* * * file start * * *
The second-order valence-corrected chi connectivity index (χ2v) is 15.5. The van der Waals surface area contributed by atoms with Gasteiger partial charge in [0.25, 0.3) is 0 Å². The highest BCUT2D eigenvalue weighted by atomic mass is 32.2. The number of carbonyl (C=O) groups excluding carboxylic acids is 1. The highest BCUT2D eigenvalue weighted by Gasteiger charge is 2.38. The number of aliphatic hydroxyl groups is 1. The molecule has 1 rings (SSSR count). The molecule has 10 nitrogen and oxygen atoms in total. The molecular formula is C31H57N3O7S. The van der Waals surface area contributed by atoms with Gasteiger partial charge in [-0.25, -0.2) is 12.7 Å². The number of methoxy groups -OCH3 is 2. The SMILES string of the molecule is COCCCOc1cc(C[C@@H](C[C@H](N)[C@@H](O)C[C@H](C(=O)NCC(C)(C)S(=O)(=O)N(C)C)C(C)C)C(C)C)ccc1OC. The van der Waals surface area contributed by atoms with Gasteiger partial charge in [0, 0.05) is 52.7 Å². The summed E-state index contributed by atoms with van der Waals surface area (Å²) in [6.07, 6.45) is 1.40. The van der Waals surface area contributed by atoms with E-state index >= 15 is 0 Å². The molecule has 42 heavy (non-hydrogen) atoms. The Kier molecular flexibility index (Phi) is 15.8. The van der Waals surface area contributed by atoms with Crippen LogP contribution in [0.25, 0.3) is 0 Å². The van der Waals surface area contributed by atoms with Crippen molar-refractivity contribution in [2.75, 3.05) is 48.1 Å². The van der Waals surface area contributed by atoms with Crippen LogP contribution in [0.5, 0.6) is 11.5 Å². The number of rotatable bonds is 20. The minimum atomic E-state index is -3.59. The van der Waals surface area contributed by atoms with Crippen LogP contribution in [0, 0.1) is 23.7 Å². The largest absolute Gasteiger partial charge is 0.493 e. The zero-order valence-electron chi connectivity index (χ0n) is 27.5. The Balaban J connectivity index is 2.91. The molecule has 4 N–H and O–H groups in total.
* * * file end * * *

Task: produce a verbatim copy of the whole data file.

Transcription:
The second-order valence-corrected chi connectivity index (χ2v) is 15.5. The van der Waals surface area contributed by atoms with Gasteiger partial charge in [0.25, 0.3) is 0 Å². The highest BCUT2D eigenvalue weighted by atomic mass is 32.2. The number of carbonyl (C=O) groups excluding carboxylic acids is 1. The highest BCUT2D eigenvalue weighted by Gasteiger charge is 2.38. The number of aliphatic hydroxyl groups is 1. The molecule has 1 rings (SSSR count). The molecule has 10 nitrogen and oxygen atoms in total. The molecular formula is C31H57N3O7S. The van der Waals surface area contributed by atoms with Gasteiger partial charge in [-0.25, -0.2) is 12.7 Å². The number of methoxy groups -OCH3 is 2. The SMILES string of the molecule is COCCCOc1cc(C[C@@H](C[C@H](N)[C@@H](O)C[C@H](C(=O)NCC(C)(C)S(=O)(=O)N(C)C)C(C)C)C(C)C)ccc1OC. The van der Waals surface area contributed by atoms with Gasteiger partial charge in [0, 0.05) is 52.7 Å². The summed E-state index contributed by atoms with van der Waals surface area (Å²) in [6.07, 6.45) is 1.40. The van der Waals surface area contributed by atoms with E-state index >= 15 is 0 Å². The molecule has 42 heavy (non-hydrogen) atoms. The Kier molecular flexibility index (Phi) is 15.8. The van der Waals surface area contributed by atoms with Crippen LogP contribution in [0.25, 0.3) is 0 Å². The van der Waals surface area contributed by atoms with Crippen molar-refractivity contribution in [2.75, 3.05) is 48.1 Å². The van der Waals surface area contributed by atoms with Crippen LogP contribution in [0.5, 0.6) is 11.5 Å². The number of rotatable bonds is 20. The minimum atomic E-state index is -3.59. The van der Waals surface area contributed by atoms with Crippen LogP contribution in [0, 0.1) is 23.7 Å². The largest absolute Gasteiger partial charge is 0.493 e. The zero-order valence-electron chi connectivity index (χ0n) is 27.5. The Balaban J connectivity index is 2.91. The molecule has 4 N–H and O–H groups in total.